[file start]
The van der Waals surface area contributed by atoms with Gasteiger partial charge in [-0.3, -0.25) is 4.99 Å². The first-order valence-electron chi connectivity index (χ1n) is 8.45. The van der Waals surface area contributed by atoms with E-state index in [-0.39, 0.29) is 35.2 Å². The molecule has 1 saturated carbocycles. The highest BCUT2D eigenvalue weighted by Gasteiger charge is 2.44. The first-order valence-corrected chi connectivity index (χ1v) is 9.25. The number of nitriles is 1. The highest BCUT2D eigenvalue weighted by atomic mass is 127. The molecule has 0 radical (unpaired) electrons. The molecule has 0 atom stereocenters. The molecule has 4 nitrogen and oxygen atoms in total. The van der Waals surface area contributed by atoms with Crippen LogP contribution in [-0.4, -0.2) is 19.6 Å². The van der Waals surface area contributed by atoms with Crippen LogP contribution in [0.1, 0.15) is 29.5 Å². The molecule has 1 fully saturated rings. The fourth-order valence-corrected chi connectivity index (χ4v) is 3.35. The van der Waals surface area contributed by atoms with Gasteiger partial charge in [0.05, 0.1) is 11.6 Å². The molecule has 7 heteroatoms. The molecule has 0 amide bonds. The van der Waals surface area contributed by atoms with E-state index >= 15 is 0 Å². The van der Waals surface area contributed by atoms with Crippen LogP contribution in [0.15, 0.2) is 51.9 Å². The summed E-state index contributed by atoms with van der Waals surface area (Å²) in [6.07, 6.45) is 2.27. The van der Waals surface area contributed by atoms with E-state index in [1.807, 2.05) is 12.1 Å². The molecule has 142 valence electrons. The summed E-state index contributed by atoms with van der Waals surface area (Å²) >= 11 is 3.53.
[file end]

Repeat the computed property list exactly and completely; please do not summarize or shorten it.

The van der Waals surface area contributed by atoms with Gasteiger partial charge in [-0.3, -0.25) is 4.99 Å². The first-order valence-electron chi connectivity index (χ1n) is 8.45. The van der Waals surface area contributed by atoms with E-state index in [-0.39, 0.29) is 35.2 Å². The molecule has 1 saturated carbocycles. The highest BCUT2D eigenvalue weighted by Gasteiger charge is 2.44. The first-order valence-corrected chi connectivity index (χ1v) is 9.25. The number of nitriles is 1. The highest BCUT2D eigenvalue weighted by atomic mass is 127. The molecule has 0 radical (unpaired) electrons. The molecule has 0 atom stereocenters. The molecule has 4 nitrogen and oxygen atoms in total. The van der Waals surface area contributed by atoms with Crippen LogP contribution in [-0.4, -0.2) is 19.6 Å². The van der Waals surface area contributed by atoms with Crippen LogP contribution in [0.1, 0.15) is 29.5 Å². The molecule has 1 fully saturated rings. The fourth-order valence-corrected chi connectivity index (χ4v) is 3.35. The van der Waals surface area contributed by atoms with Gasteiger partial charge in [0.05, 0.1) is 11.6 Å². The molecule has 7 heteroatoms. The molecule has 0 amide bonds. The van der Waals surface area contributed by atoms with E-state index >= 15 is 0 Å². The van der Waals surface area contributed by atoms with Crippen LogP contribution in [0.15, 0.2) is 51.9 Å². The summed E-state index contributed by atoms with van der Waals surface area (Å²) in [6.07, 6.45) is 2.27. The van der Waals surface area contributed by atoms with E-state index in [1.807, 2.05) is 12.1 Å². The molecule has 142 valence electrons. The summed E-state index contributed by atoms with van der Waals surface area (Å²) >= 11 is 3.53.